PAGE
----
The Charity Commission has been forced to reverse its public position that charities could never again fund CAGE after a hearing in the high court yesterday.
In March the regulator, which oversees 170,000 charities, intervened to choke off future funds from the voluntary sector to CAGE. Two charities – the Joseph Rowntree Charitable Trust (JRCT) and the Roddick Foundation – eventually pledged not to “fund Cage either now or in the future.”
The JRCT had given Cage £270,000 between 2007 and 2014, and the Roddick Foundation granted the organisation £120,000 between 2009 and 2012.
The JRCT, which at first resisted demands, claimed it had come under “acute regulatory pressure” to accept the regulator’s requirement – and had been threatened with a far-reaching investigation if it refused to comply.
CAGE claimed the commission should not have sought to block its funding and had over-reached its powers.
The row broke out after CAGE described Mohamed Emwazi, aka Jihadi John, as an “extremely kind” and “beautiful young man.”
CAGE’s research director Asim Qureshi claimed in February that former London student Emwazi – identified as the man in a number of Islamic State beheading videos – had been driven to extremism after UK security services harassed him.
CAGE later said it had made “mistakes” in its comments about Emwazi, a former client.
CAGE and the Trust told the High Court the Commission had issued a direction it had no power to make, as well as unlawfully fettering the Trust’s discretion over whether or not to fund CAGE should circumstances change.
The Commission, which disputed the accusation, said it had been acting within its powers to give advice and seek assurances from the charities that they would not offer future funding to CAGE.
The case was settled after a day-long hearing with all sides agreeing that Joseph Rowntree’s trustees “must be free to exercise their powers and duties in the light of circumstances existing at the time.”
And the Commission stated it was not seeking to fetter the charity’s discretion to fund CAGE “for all time regardless of changing circumstances.”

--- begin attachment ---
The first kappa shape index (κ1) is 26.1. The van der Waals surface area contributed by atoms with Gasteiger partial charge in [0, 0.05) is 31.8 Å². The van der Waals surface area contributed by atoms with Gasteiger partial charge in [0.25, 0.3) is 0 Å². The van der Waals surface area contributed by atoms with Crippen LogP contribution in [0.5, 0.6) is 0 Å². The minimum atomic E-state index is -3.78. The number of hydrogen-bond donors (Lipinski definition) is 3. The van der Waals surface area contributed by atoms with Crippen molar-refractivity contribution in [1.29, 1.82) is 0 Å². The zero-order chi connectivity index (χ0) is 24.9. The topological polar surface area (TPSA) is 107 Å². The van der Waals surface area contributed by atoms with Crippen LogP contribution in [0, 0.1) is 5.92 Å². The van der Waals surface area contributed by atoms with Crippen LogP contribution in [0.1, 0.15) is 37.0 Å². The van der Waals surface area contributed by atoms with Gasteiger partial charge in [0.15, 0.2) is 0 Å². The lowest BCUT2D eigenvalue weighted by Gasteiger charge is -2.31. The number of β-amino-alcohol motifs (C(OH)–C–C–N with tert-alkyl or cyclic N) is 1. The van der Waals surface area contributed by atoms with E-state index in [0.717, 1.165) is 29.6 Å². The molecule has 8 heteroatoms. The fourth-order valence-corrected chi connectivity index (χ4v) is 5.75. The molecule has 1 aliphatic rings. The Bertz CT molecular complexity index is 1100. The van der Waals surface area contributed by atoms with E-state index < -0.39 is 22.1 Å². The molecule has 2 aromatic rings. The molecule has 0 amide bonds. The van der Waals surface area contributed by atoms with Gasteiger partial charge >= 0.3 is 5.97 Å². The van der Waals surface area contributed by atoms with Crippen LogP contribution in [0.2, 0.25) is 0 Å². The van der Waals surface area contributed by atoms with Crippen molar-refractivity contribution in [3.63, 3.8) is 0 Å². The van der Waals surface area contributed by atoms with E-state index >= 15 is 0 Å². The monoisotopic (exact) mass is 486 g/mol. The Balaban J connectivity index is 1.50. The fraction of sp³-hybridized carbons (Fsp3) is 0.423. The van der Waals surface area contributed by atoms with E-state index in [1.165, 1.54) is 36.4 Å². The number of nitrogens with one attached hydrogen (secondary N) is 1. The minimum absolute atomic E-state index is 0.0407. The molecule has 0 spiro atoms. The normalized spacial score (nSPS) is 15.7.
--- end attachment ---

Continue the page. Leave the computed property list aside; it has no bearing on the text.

Following the hearing Dr Adnan Siddiqui, Director of CAGE, said the Charity Commission had been forced to climb down from its attempt to prohibit charities from funding CAGE.
He said: “This is an important vindication of our position. We know this will come as a relief to the whole charity sector and the attempt to interfere with the lawful activities of civil society has been blocked.
“This case was never about winning or losing. It was always about testing the extent to which the narrative that underpins the ‘War on Terror’ has seeped into public life. Above all we wanted to empower others in civil society to make a stand against unfair treatment of individuals and organisations dressed up as regulatory activity.
“The Charity Commission took a ‘high-handed’ approach as confirmed by the most senior judge in the country, Lord Chief Justice Thomas. CAGE’s position is that the Commission as an important regulator has been hijacked by apologists for the War on Terror who view all who dissent from their narrative with suspicion.
“Despite the climate of fear the Joseph Rowntree Charitable Trust came forward and stood with us. Many in civil society applauded us for taking a stand. The charities sector supported us for fighting their corner and vocalising their experiences…
“We now hope that the Charity Commission will take a considered approach in exercising its powers and only intervene where there is clear evidence of wrongdoing. As a regulator it should remain impartial and not be driven by the prevailing political aims of a few ideologues in government or sections of the media.
“We thank the Joseph Rowntree for standing with us in this struggle against injustice and for equality. With the Government’s announcements of new proposals for counter extremism we believe that we are in danger of moving toward an era of 21st century McCarthyism, in which politically motivated witch hunts could be used to persecute innocent people in the guise of counter terrorism. CAGE will continue to expose and challenge such policies.”
On the other hand, the Charity Commission said it welcomed CAGE’s decision to withdraw their application for judicial review.
“For the Charity Commission this case was always about defending our responsibility for protecting the public trust and confidence in charity. It was on that basis we sought assurances from trustees about the funding of CAGE,” it said in a statement.
“It has always been clear that trustees have the right to exercise their discretion when acting exclusively in the best interests of their charity and within the objects and powers, subject to the appropriate supervision by the commission as the charity regulator.
“We regret that this judicial process has dragged out, consuming charitable and public funds.”